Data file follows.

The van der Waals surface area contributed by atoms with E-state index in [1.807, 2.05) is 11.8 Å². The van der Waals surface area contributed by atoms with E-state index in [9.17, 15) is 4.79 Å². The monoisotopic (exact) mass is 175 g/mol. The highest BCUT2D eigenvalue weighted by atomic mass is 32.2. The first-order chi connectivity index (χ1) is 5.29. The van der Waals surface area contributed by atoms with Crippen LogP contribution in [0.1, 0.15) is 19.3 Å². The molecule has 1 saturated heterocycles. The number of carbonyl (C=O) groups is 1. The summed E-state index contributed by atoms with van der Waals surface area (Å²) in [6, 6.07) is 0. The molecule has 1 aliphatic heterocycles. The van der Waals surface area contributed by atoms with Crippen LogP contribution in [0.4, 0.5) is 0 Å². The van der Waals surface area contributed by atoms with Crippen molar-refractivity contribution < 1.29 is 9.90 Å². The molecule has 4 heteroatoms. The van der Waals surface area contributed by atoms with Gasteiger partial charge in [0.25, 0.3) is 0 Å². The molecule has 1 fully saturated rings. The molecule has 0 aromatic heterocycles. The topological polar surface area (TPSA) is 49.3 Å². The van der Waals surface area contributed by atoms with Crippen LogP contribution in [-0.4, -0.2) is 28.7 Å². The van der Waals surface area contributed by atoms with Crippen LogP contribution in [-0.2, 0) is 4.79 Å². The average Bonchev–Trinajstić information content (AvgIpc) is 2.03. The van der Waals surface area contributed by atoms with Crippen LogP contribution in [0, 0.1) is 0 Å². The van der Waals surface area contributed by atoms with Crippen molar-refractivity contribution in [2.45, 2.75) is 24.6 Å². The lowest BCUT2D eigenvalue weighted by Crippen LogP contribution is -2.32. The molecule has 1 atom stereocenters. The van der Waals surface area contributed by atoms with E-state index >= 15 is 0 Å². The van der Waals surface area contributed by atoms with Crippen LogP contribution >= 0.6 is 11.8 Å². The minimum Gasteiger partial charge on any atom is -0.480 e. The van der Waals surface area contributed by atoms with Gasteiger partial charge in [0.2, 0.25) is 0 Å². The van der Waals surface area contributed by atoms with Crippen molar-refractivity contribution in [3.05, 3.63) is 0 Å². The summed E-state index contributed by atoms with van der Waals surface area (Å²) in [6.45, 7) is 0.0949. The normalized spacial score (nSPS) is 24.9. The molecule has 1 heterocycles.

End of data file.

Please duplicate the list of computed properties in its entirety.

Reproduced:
The van der Waals surface area contributed by atoms with E-state index in [1.807, 2.05) is 11.8 Å². The van der Waals surface area contributed by atoms with E-state index in [9.17, 15) is 4.79 Å². The monoisotopic (exact) mass is 175 g/mol. The highest BCUT2D eigenvalue weighted by atomic mass is 32.2. The first-order chi connectivity index (χ1) is 5.29. The van der Waals surface area contributed by atoms with Crippen LogP contribution in [0.1, 0.15) is 19.3 Å². The molecule has 1 saturated heterocycles. The number of carbonyl (C=O) groups is 1. The summed E-state index contributed by atoms with van der Waals surface area (Å²) in [6, 6.07) is 0. The molecule has 1 aliphatic heterocycles. The van der Waals surface area contributed by atoms with Crippen LogP contribution in [0.4, 0.5) is 0 Å². The van der Waals surface area contributed by atoms with Crippen molar-refractivity contribution < 1.29 is 9.90 Å². The molecule has 4 heteroatoms. The van der Waals surface area contributed by atoms with Gasteiger partial charge in [0.25, 0.3) is 0 Å². The molecule has 1 fully saturated rings. The molecule has 0 aromatic heterocycles. The topological polar surface area (TPSA) is 49.3 Å². The van der Waals surface area contributed by atoms with Crippen LogP contribution in [-0.4, -0.2) is 28.7 Å². The van der Waals surface area contributed by atoms with Crippen LogP contribution in [-0.2, 0) is 4.79 Å². The average Bonchev–Trinajstić information content (AvgIpc) is 2.03. The van der Waals surface area contributed by atoms with Crippen LogP contribution in [0, 0.1) is 0 Å². The van der Waals surface area contributed by atoms with Crippen molar-refractivity contribution in [2.45, 2.75) is 24.6 Å². The lowest BCUT2D eigenvalue weighted by Crippen LogP contribution is -2.32. The molecule has 1 atom stereocenters. The van der Waals surface area contributed by atoms with E-state index >= 15 is 0 Å². The van der Waals surface area contributed by atoms with Crippen LogP contribution >= 0.6 is 11.8 Å². The minimum Gasteiger partial charge on any atom is -0.480 e. The van der Waals surface area contributed by atoms with Gasteiger partial charge in [0.2, 0.25) is 0 Å². The van der Waals surface area contributed by atoms with Crippen molar-refractivity contribution in [3.05, 3.63) is 0 Å². The summed E-state index contributed by atoms with van der Waals surface area (Å²) in [6.45, 7) is 0.0949. The normalized spacial score (nSPS) is 24.9. The molecule has 1 heterocycles.